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SEC Looks At HMO Investment Portfolios

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Federal regulators want to help keep fluctuations in operating profits from turning managed care companies into accidental investment companies.[@@]

The U.S. Securities and Exchange Commission reports it has received an application for relief from a group of 7 health maintenance organizations owned by PacifiCare Health Systems Inc., Cypress, Calif.

The Investment Company Act of 1940 normally requires the SEC to treat companies that get more than 45% of their net income from investments in stock and corporate bonds and invest more than 45% of their assets in stock and corporate bonds as investment companies.

Investment companies must comply by publishing detailed reports about their investment holdings.

PacifiCare says its HMOs have a hard time staying out of the investment company classification because they experience wide swings in earnings and need large investment portfolios to protect against underwriting risk.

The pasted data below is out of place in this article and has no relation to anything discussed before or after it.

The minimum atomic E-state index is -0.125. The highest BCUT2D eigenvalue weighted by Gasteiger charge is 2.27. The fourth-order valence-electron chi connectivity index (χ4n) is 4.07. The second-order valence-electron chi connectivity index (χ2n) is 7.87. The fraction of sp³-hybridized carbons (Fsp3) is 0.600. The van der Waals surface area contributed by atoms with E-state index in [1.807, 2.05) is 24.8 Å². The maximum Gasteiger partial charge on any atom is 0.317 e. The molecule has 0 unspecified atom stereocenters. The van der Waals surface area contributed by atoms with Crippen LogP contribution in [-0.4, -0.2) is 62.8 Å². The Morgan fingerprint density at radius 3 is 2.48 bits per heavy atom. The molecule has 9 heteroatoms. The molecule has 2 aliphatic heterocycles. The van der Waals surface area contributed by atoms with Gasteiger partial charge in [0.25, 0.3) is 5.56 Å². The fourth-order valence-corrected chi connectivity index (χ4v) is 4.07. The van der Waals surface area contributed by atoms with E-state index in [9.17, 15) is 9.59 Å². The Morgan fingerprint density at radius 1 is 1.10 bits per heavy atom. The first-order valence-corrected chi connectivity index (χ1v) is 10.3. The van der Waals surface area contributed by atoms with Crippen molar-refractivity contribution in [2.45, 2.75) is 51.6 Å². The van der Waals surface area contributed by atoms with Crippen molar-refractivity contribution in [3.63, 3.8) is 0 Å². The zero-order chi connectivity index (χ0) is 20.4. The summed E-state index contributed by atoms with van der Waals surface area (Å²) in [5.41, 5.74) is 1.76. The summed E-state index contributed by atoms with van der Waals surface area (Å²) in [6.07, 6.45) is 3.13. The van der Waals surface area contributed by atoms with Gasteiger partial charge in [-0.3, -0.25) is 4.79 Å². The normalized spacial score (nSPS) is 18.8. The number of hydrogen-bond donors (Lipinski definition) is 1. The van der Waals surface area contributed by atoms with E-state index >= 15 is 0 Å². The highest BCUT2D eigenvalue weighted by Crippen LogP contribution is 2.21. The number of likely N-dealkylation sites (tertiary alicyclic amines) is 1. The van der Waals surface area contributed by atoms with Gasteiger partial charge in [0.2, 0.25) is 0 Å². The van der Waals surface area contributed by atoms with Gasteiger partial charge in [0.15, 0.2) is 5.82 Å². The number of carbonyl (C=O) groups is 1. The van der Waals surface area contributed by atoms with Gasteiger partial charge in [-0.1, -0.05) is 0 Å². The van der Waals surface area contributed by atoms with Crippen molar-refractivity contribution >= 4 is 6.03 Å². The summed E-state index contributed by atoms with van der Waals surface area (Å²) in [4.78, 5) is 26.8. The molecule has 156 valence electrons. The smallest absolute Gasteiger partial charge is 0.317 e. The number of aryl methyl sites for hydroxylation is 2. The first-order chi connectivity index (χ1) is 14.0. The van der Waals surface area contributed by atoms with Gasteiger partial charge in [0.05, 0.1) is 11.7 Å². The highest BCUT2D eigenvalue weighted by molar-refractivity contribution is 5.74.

The Investment Company Act of 1940 excludes insurance companies with large stock and corporate bond holdings from the investment company category.

The HMOs are not insurance companies, but their investment portfolios are similar to insurance company investment portfolios, PacifiCare says.

PacifiCare is asking the SEC to keep the HMO investment holdings confidential while regulators are reviewing the application for relief.

Competitors could benefit from the release of detailed portfolio holdings information, and PacifiCare does not have similar information about the PacifiCare HMOs’ competitors, PacifiCare has told the SEC.

The SEC says it may use the PacifiCare application to come up with a ruling that would affect all HMOs with large investment holdings.

“It does not appear that the circumstances that have led the PacifiCare HMOs to seek orders pursuant to section 3(b)(2) of the [Investment Company] Act are unique,” the SEC writes in a notice about the PacifiCare HMO application.

The SEC is giving members of the public until Nov. 19 to request a hearing about the issue.

If no one is interested in attending a hearing, the SEC could issue an order granting PacifiCare relief without holding a hearing.

The SEC has posted the notice about the PacifiCare HMO application on the Web at


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